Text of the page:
During the twentieth century, Minnie Fisher Cunningham (1882-1964) worked as a leading reformer on women’s issues, including voting rights and equal pay. Born near New Waverly, Texas in southern Walker County, Minnie was raised by her parents, Horatio and Sallie (Abercrombie) Fisher, to be an educated, politically-minded young woman. She earned her state teaching certificate at age sixteen, but chose to further her education at the University of Texas Medical Branch at Galveston. In 1901, she became the first woman in Texas to earn her Graduate of Pharmacy degree. She began and ultimately ended her pharmacy career in Huntsville’s downtown drug store, however, where she earned less than half of what her male counterparts made. It was this experience that she credited with “making a suffragette out of me,” and once she married B.J. Cunningham in 1902, her medical career came to an end.
Cunningham first became politically active in local volunteer organizations in Galveston, where she and her husband relocated in 1907. She began her speaking and lobbying career, while volunteering for the Women’s Health Protective Association (WHPA) and helped to found Galveston’s Equal Suffrage Association (GESA). As a delegate of GESA, she participated in the creation of the Texas Woman Suffrage Association (TWSA) and helped link it to the National American Woman Suffrage Association (NAWSA). In 1915, she was elected president of TWSA, soon called the Texas Equal Suffrage Association (TESA), and it was in that role that she worked for the passage of a state bill that would allow women to vote in political primaries. Although the bill ultimately failed to pass in 1917, Cunningham and her organization used their considerable influence to help impeach the sitting governor of Texas, James E. Ferguson, for corruption. When Ferguson decided to run for governor again, despite being banned from doing so, Cunningham negotiated a deal with State Representative Charles Metcalfe and Governor William Hobby to allow women to vote in the state's primary, promising that the female vote would support Hobby in his bid to remain governor.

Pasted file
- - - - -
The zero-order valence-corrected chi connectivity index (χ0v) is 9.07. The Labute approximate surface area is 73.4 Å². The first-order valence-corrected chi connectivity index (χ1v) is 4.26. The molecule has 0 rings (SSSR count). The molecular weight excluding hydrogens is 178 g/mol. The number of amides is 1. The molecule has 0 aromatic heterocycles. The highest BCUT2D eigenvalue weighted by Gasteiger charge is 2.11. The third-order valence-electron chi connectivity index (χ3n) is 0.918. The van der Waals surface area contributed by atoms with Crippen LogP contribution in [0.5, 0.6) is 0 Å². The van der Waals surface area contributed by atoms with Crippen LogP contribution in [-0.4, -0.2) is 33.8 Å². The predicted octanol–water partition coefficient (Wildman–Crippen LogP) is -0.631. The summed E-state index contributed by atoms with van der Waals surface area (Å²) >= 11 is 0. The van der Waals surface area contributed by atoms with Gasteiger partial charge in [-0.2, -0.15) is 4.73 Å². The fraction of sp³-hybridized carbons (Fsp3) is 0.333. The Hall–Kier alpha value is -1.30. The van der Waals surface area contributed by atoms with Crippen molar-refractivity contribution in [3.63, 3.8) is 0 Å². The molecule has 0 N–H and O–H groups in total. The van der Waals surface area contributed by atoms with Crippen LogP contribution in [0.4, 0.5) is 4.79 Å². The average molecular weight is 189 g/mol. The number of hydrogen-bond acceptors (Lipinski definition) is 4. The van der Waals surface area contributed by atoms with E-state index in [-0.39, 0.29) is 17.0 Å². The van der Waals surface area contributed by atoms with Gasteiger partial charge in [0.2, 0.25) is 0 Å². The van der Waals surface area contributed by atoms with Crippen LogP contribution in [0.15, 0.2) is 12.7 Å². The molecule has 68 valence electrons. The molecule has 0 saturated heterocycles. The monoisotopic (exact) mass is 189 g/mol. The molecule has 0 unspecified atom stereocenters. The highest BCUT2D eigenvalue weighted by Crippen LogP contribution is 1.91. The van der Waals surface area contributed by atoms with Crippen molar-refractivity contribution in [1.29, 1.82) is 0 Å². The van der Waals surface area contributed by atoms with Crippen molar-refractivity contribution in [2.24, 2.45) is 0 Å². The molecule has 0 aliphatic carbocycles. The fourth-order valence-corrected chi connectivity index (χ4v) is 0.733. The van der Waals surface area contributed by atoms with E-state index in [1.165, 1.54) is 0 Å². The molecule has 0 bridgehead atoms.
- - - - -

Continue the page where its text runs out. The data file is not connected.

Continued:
Despite her success during the election of 1918, Cunningham and her forces were unable to secure the passage of an amendment to the Texas Constitution that would have allowed women to vote in the state. Cunningham did not give in, however, but instead worked diligently for the passage of the Nineteenth Amendment to the U.S. Constitution. She was part of the team that convinced Woodrow Wilson to openly support it during World War I, and she actively lobbied the Texas Legislature for immediate ratification in 1919. Following the successful campaign to secure women’s voting rights through the Nineteenth Amendment, Cunningham became the first executive secretary of the League of Women Voters and became active in progressive political causes, joining the Democratic Women’s Advisory Committee at the suggestion of Eleanor Roosevelt. She later became the first woman to run for the Senate in Texas, and though she lost in the primary, she later became the first woman to run for governor as well. In that latter race, she came in second out of nine candidates having been defeated by the incumbent, Coke Stevenson in the primary. She worked tirelessly for the implementation of President Franklin Roosevelt’s New Deal policies and was late in life a supporter of John F. Kennedy. She died in her hometown in 1964 of heart failure.